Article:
Hop Over to Yakima

From rail depot to craft beverage hub

Just about two hours away from the Eastside is a magical place where the sun shines more than 300 days per year. That translates to major photosynthetic growing power, which is why the Yakima Valley grows nearly 80 percent of the world’s hops, bushels of orchard fruits, and was named the first wine appellation north of California in 1983. Today the charming town of Yakima makes for an easy weekend getaway complete with great food, locally crafted beverages, startling scenery, and an active to-do list.

DowntownYakima.PhotoCredit.JimVanGundy

Photo by Jim Van Gundy

Yakima’s geographically central location means many hotel chains have invested here — Holiday Inn Express and Hilton Garden represent just two of several options. Additionally, several quaint B&Bs dot the valley, like the historic Rosedell Mansion. But the star lodging of Yakima has to be the Hotel Maison — a beautifully renovated Masonic lodge replete with modern luxury and smack in the beating heart of the town.

Downtown Yakima begs for a stroll. The easy-to-navigate core radiates around the rail line and features authentic early 20th-century train depot architecture converted into tasting rooms, coffee shops, and boutique retail. Cappuccinos and pastries definitely taste better under the soaring ceilings at North Town Coffeehouse. If possible, catch a show at The Capitol Theatre. The frescoed ceiling, vaudeville flourishes, and red velvet curtains are almost as entertaining as the performers, ranging from comedian Brian Regan to Seattle music legend Chris Cornell.

Speaking of shows, live music venues abound in Yakima. Many tasting rooms and tap houses entice guests with evening or weekend performances and, downtown, First Fridays are a guaranteed party. During the warmer months, Gilbert Cellars hosts outdoor concerts at its Hackett Ranch amphitheater located just a few minutes southwest of town. Wine is sold by the glass and bottle; snacks are available for purchase from locally selected food vendors.

CowicheCanyonKitchenIceHouseBar.PhotoCredit.YakimaValleyTourism

Photo courtesy Yakima Valley Tourism

Situated at the edge of Cowiche Canyon just northwest of town, Naches Heights Vineyard is accessible via more than 15 miles of canyon trails (don’t worry; you can also drive there!). They host live music each Wednesday night in a large outdoor amphitheater. The shared tasting room serves Wilridge Vineyard and Harlequin Wine Cellars wines in addition to the Naches Heights Vineyard label.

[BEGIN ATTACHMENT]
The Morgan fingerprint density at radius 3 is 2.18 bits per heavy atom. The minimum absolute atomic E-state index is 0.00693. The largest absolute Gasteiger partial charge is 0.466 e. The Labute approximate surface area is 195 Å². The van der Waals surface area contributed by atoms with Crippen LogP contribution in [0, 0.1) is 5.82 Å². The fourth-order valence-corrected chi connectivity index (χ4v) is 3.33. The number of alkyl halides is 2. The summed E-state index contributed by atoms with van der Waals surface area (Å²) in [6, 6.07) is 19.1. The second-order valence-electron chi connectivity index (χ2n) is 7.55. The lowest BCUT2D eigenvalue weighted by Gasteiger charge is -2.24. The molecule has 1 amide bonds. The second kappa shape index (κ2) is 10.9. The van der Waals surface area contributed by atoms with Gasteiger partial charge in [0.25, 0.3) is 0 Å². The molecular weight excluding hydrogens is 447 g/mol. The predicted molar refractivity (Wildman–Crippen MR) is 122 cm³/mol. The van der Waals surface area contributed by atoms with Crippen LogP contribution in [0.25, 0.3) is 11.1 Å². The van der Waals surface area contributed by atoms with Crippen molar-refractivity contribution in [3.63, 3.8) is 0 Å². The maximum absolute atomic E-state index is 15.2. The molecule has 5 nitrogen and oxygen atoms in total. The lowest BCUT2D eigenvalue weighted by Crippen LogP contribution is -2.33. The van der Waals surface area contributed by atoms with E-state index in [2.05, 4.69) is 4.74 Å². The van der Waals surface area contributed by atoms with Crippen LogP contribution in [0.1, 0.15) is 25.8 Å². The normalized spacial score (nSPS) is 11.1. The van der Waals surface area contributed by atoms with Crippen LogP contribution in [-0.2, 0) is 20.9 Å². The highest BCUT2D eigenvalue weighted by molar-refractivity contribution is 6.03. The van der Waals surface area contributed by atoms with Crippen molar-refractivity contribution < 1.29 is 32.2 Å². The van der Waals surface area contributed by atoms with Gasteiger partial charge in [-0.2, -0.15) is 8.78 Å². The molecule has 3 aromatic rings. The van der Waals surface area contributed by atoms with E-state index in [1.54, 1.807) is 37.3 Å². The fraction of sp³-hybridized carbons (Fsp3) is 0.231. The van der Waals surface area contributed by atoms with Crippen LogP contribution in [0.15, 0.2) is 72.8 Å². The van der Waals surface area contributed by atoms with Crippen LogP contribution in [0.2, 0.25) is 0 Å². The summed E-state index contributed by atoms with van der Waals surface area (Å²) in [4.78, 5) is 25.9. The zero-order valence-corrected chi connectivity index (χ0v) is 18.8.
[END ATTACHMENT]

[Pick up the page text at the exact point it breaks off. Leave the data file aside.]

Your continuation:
Craft beverage producers have flourished in the Yakima Valley. Within easy walking distance downtown are the tasting rooms of Gilbert Cellars, AntoLin Cellars, and Kana Winery. Those of the “hopped” persuasion can belly up for a pint at Yakima Craft Brewing Co. and Hop Nation Brewing Co. without breaking a sweat — though things do heat up at the latter when Hoptown Pizza fires up the wood-fired pizza oven in the parking lot. Each flavorful pie is topped with a dash of Cascade hops. Bale Breaker Brewing Co. is a short drive to the east, but Tieton Cider Works is just around the corner pouring half a dozen varieties of valley-sourced fruit ciders.

It’s worth the short drive south of town to stop in at Owen Roe and Treveri Cellars Sparkling Wine House. The patio at Treveri offers sweeping views that only improve with a flight of bubbles ranging from extra brut (driest) to doux (very sweet). Book a premium tour and tasting for a look at how it’s made, including a chance to disgorge your own bottle to take home ($50; $45 for Bubble Club members). Expect big changes in the coming months up the road at Owen Roe, including construction on “destination” structures (think vacation cottages). Of course, everything will be built to Owen Roe’s highest standards of sustainability and land stewardship.

 Photo courtesy Yakima Valley Tourism

Photo courtesy Yakima Valley Tourism

Cycling enthusiasts should check out the “Your Canyon For A Day” event on Sunday, May 22, when 35 miles of the scenic Yakima River Canyon are closed to car traffic. The full-day event features food concessions at the staging area and T-shirts for purchase with bike maintenance available, if necessary. Registration costs $50 per person or $85 per family and benefits Yakima County Crime Stoppers.

With an entire valley to serve as its “kitchen garden,” the Yakima dining scene is a cut above what one normally finds in small rural towns. The best and brightest new star is Cowiche Canyon Kitchen & Ice House. Billed as an elevated American tavern, the décor strikes that great balance between refined, comfortable, and hip. All breads (and pastries) are made fresh daily, enveloping juicy pink prime rib (prime rib dip), marinated pork belly (bánh mí sandwich), and gourmet burger options.

Upcoming Downtown Yakima Events

  • May 14: Yakima Roots and Vines Festival — Roots, country and Americana music combined with local foods and craft beverages.
  • May 22: Your Canyon for a Day Fundraiser — more information.
  • June 11: Blues and Local Brews Bash — Live blues from national and regional performers, locally crafted brews, and food.
  • July 18: Chris Cornell performs at The Capitol Theatre.
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